Already, savvy liberal pundits are linking bioethics to the intelligent design debate. "In a world where Koreans are cloning dogs," Slate's Jacob Weisberg wrote last week, "can the U.S. afford--ethically or economically--to raise our children on fraudulent biology?" (Message: If you're for Darwin, you're automatically for unfettered cloning research.) Or again, this week's TNR makes the pretty-much-airtight "case against intelligent design"; last week, the magazine called opponents of embryo-destroying stem cell research "flat-earthers." The suggested parallel is obvious: "Science" is on the side of evolution and on the side of embryo-killing.
Maureen Dowd, in her inimitable way, summed up the liberal argument earlier this year:
Exploiting God for political ends has set off powerful, scary forces in America: a retreat on teaching evolution, most recently in Kansas; fights over sex education . . . a demonizing of gays; and a fear of stem cell research, which could lead to more of a "culture of life" than keeping one vegetative woman hooked up to a feeding tube.
Terri Schiavo, sex education, stem cell research--on any issue that remotely touches on science, a GOP that's obsessed with downing Darwin will be easily tagged as medieval, reactionary, theocratic. And this formula can be applied to every new bioethical dilemma that comes down the pike. Earlier this year, for instance, the National Academy of Sciences (NAS) issued ethical guidelines for research cloning, which blessed the creation of human-animal "chimeras"--animals seeded with human cells. New York Times reporter Nicholas Wade, writing on the guidelines, declared that popular repugnance at the idea of such creatures is based on "the pre-Darwinian notion that species are fixed and penalties [for cross-breeding] are severe." In other words, if you're opposed to creating pig-men--carefully, of course, with safeguards in place (the NAS guidelines suggested that chimeric animals be forbidden from mating)--you're probably stuck back in the pre-Darwinian ooze with Bishop Wilberforce and William Jennings Bryan.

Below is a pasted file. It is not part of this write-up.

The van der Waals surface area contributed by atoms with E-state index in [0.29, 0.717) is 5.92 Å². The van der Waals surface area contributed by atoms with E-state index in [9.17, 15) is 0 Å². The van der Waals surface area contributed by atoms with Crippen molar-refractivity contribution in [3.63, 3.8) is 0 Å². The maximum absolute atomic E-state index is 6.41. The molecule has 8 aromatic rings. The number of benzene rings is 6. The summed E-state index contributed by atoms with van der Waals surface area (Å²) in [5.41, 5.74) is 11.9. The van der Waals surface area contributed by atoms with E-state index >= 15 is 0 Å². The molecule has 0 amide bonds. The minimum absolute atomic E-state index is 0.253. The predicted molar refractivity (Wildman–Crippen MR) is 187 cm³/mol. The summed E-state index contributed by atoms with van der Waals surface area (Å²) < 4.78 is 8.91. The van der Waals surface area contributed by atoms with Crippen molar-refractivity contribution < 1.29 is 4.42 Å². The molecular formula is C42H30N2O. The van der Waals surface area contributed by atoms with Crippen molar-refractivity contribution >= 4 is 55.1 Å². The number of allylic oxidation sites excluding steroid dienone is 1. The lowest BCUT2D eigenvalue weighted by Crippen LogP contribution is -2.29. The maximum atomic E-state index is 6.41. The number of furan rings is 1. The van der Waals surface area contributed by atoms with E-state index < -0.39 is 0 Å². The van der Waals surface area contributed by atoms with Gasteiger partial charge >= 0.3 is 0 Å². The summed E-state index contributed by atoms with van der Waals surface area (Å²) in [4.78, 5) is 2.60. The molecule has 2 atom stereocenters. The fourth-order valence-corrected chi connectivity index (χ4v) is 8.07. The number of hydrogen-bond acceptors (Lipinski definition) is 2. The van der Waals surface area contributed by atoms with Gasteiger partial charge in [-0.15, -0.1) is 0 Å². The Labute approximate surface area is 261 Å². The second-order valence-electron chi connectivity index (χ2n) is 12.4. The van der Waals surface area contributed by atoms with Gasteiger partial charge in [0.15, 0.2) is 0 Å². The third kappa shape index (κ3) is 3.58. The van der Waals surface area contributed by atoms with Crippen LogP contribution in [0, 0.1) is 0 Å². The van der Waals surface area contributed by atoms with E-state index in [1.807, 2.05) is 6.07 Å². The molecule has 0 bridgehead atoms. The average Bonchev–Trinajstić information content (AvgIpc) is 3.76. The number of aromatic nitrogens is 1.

There's an odd reversal-of-roles at work here. In the past, it was often the right that tried to draw societal implications from Darwinism, and the left that stood against them. And for understandable reasons: When people draw political conclusions from Darwin's theory, they're nearly always inegalitarian conclusions. Hence social Darwinism, hence scientific racism, hence eugenics.
Which is why however useful intelligent design may be as a rhetorical ploy, liberals eager to claim the mantle of science in the bioethics battle should beware. The left often thinks of modern science as a child of liberalism, but if anything, the reverse is true. And what scientific thought helped to forge--the belief that all human beings are equal--scientific thought can undermine as well. Conservatives may be wrong about evolution, but they aren't necessarily wrong about the dangers of using Darwin, or the National Academy of Sciences, as a guide to political and moral order.
Most of us like choices, that's why restaurants have menus and colleges have electives.
The schools can teach all the intelligent design they like, in an elective class and not in a required science class.
In my humble opinion , it is a stretch to the breaking point to give science credits for studies in evolution and I am sure that credits for basket weaving classes would benefit the student of science fiction , more, as well. But choice, has, been hailed as the acme of human progress, for the past thirty years and now we of anywhere to the right of the extreme left, are claiming our own right to choice.